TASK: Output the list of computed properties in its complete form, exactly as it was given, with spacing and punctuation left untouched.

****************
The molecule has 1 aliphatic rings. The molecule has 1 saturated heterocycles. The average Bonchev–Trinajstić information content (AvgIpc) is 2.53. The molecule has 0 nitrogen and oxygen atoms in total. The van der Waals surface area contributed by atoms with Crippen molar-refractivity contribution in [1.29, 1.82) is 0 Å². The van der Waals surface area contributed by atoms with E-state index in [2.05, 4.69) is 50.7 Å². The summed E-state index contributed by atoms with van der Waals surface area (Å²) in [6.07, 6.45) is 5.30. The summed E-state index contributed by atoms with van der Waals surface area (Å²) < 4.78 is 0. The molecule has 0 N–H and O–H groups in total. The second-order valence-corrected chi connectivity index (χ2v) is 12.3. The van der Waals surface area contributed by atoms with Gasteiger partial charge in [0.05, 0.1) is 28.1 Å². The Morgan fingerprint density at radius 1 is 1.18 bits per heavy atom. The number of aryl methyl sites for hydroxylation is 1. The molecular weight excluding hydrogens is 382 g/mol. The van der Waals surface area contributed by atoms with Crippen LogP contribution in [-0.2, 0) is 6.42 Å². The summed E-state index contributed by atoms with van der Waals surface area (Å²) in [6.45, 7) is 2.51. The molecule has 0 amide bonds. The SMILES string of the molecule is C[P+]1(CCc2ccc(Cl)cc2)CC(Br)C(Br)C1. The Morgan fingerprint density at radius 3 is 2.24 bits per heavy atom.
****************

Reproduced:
The molecule has 1 aliphatic rings. The molecule has 1 saturated heterocycles. The average Bonchev–Trinajstić information content (AvgIpc) is 2.53. The molecule has 0 nitrogen and oxygen atoms in total. The van der Waals surface area contributed by atoms with Crippen molar-refractivity contribution in [1.29, 1.82) is 0 Å². The van der Waals surface area contributed by atoms with E-state index in [2.05, 4.69) is 50.7 Å². The summed E-state index contributed by atoms with van der Waals surface area (Å²) in [6.07, 6.45) is 5.30. The summed E-state index contributed by atoms with van der Waals surface area (Å²) < 4.78 is 0. The molecule has 0 N–H and O–H groups in total. The second-order valence-corrected chi connectivity index (χ2v) is 12.3. The van der Waals surface area contributed by atoms with Gasteiger partial charge in [0.05, 0.1) is 28.1 Å². The Morgan fingerprint density at radius 1 is 1.18 bits per heavy atom. The number of aryl methyl sites for hydroxylation is 1. The molecular weight excluding hydrogens is 382 g/mol. The van der Waals surface area contributed by atoms with Crippen LogP contribution in [-0.2, 0) is 6.42 Å². The summed E-state index contributed by atoms with van der Waals surface area (Å²) in [6.45, 7) is 2.51. The molecule has 0 amide bonds. The SMILES string of the molecule is C[P+]1(CCc2ccc(Cl)cc2)CC(Br)C(Br)C1. The Morgan fingerprint density at radius 3 is 2.24 bits per heavy atom.